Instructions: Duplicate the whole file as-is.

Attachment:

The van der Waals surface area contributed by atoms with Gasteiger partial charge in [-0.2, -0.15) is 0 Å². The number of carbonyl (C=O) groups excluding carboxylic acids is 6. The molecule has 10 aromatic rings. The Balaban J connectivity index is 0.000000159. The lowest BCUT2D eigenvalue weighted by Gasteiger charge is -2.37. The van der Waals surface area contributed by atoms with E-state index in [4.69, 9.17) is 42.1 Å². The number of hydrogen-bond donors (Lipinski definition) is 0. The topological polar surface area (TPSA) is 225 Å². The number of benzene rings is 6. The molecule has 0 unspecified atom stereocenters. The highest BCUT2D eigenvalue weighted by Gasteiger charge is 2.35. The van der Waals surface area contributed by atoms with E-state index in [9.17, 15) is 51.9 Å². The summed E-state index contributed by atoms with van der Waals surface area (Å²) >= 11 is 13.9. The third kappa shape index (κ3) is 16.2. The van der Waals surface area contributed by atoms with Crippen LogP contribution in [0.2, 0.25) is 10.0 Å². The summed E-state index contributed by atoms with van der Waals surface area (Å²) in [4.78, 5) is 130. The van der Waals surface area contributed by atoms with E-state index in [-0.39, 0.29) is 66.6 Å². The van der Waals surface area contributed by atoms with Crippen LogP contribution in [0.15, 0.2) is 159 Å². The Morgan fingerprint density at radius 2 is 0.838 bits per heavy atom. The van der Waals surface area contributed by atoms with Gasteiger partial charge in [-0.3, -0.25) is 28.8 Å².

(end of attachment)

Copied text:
The van der Waals surface area contributed by atoms with Gasteiger partial charge in [-0.2, -0.15) is 0 Å². The number of carbonyl (C=O) groups excluding carboxylic acids is 6. The molecule has 10 aromatic rings. The Balaban J connectivity index is 0.000000159. The lowest BCUT2D eigenvalue weighted by Gasteiger charge is -2.37. The van der Waals surface area contributed by atoms with E-state index in [4.69, 9.17) is 42.1 Å². The number of hydrogen-bond donors (Lipinski definition) is 0. The topological polar surface area (TPSA) is 225 Å². The number of benzene rings is 6. The molecule has 0 unspecified atom stereocenters. The highest BCUT2D eigenvalue weighted by Gasteiger charge is 2.35. The van der Waals surface area contributed by atoms with E-state index in [9.17, 15) is 51.9 Å². The summed E-state index contributed by atoms with van der Waals surface area (Å²) >= 11 is 13.9. The third kappa shape index (κ3) is 16.2. The van der Waals surface area contributed by atoms with Crippen LogP contribution in [0.2, 0.25) is 10.0 Å². The summed E-state index contributed by atoms with van der Waals surface area (Å²) in [4.78, 5) is 130. The van der Waals surface area contributed by atoms with E-state index in [-0.39, 0.29) is 66.6 Å². The van der Waals surface area contributed by atoms with Crippen LogP contribution in [0.15, 0.2) is 159 Å². The Morgan fingerprint density at radius 2 is 0.838 bits per heavy atom. The van der Waals surface area contributed by atoms with Gasteiger partial charge in [-0.3, -0.25) is 28.8 Å².